A New, Strategic Role For Institutional IT: Delivering Student-Centricity

Amrit Ahluwalia

By Amrit Ahluwalia, director of strategic insights, Modern Campus.

Historically, education IT professionals have supported their respective colleges and universities from the behind the scenes. They’ve provided and maintained the critical infrastructure that allowed their institutions to serve learners, largely in the shadows, maintaining everything from server racks to campus Wi-Fi, to the printers in the library.

Of course, leading technology is no longer a “nice-to-have” for any business, and higher education is no different. Arguably, the technological infrastructure is as critical to helping set learners’ expectations of the institution as programming itself.

So, for the modern education IT professional, the most important topic they should be focused on is the student experience—both inside and outside the classroom.

By modernizing the digital experience being used to engage learners, IT professionals can help their respective institutions make massive strides to becoming environments better suited to the expectations of the modern learner, no matter their age.

Everyone today is first and foremost a digital consumer; they use Netflix, Amazon and Uber on a daily basis. Modern colleges and universities need to ensure students are able to access critical institutional information, resources and administrative tools when and where they want.

This means creating a secure environment that allows students to log into a portal to access receipts, request (and pay for!) transcripts and perform other bureaucratic and administrative tasks that are usually performed by front-line staff. It also means creating environments that automate adaptive communications, ensuring that learners are receiving relevant messaging from the institution through their preferred channels at the right time.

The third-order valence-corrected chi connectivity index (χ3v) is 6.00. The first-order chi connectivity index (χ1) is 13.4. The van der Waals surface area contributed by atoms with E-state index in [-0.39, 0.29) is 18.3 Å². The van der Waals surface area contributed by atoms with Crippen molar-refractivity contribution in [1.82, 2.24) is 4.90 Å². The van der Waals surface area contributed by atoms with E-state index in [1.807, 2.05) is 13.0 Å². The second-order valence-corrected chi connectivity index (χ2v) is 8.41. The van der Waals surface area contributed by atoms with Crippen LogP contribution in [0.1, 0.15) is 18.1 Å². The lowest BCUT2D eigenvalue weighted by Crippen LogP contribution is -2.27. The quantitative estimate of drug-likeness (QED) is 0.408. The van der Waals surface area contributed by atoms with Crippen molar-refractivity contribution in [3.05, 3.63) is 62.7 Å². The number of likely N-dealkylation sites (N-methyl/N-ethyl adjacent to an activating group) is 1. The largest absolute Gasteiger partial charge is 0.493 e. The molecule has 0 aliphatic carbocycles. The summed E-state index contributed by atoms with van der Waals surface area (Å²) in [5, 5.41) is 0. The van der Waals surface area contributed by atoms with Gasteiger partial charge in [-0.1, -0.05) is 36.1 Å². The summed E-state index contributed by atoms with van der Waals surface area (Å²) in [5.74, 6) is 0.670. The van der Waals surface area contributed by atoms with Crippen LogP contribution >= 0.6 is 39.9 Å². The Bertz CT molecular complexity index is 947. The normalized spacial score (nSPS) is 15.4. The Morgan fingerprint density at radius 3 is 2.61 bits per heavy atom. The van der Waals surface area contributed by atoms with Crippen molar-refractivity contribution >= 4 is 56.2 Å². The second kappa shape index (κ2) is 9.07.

What’s more, IT has a role to play in supporting the delivery of high-quality academic experiences. That’s not to say the CIO will be teaching classes, of course. But it does mean creating an infrastructure that allows program catalogs—which are generally PDFs uploaded to the website—to be digitized and updated from a single location. It also means creating workflow structures that allow program approval processes to be automated and simplified, so that everyone from the program chair to the accreditation body is in the loop when something changes.

Now, if you’re an education IT professional, you might be thinking, “How on earth are we going to build all this?”

Well, I’m here to tell you: you’re not. By shifting education IT to focus on the student experience, the role of the IT department itself also needs to evolve. Rather than building every technology, tool and support mechanism in-house, leading education IT divisions will transition into partnership experts.

This means empowering relevant departments across the institution to identify, acquire and onboard tools and technologies that will allow them to improve the experience they deliver to students while also minimizing the manual (and oftentimes repetitive) processes and workarounds that are common for higher education frontline staff.

From the IT perspective, it’s critical to ensure department leaders are buying systems that are compliant, accessible and secure. It’s also critical to ensure these tools can integrate into other key, institution-wide systems of record.

Taking this approach minimizes the workload on IT, and also minimizes the tendency for institutional staff to rely on IT for the execution of relatively simple tasks. As a result, IT professionals’ time is opened up to work on high-value, strategic tasks that will create meaningful change for the institution.

By the same token, it empowers institutional staff—whether they work in the faculties, registrar’s office or in support offices around campus—to execute tasks that otherwise might have been bottlenecked in IT. Things like updating the website, making a change to the catalog or processing a refund request shouldn’t be held up by a modern IT division.

To that end, investing in the right set of tools and ensuring their interoperability creates a more seamless experience for students. It allows them to focus their time on their learning—which is why they engaged with the institution in the first place—because they don’t have to spend their energy on trying to navigate complicated institutional bureaucracy.

By taking on this role and focusing on modernizing the student experience, IT divisions can play a central role in driving the strategic modernization of higher education institutions as we shift into a new normal defined by streamlined access and simplified engagement.

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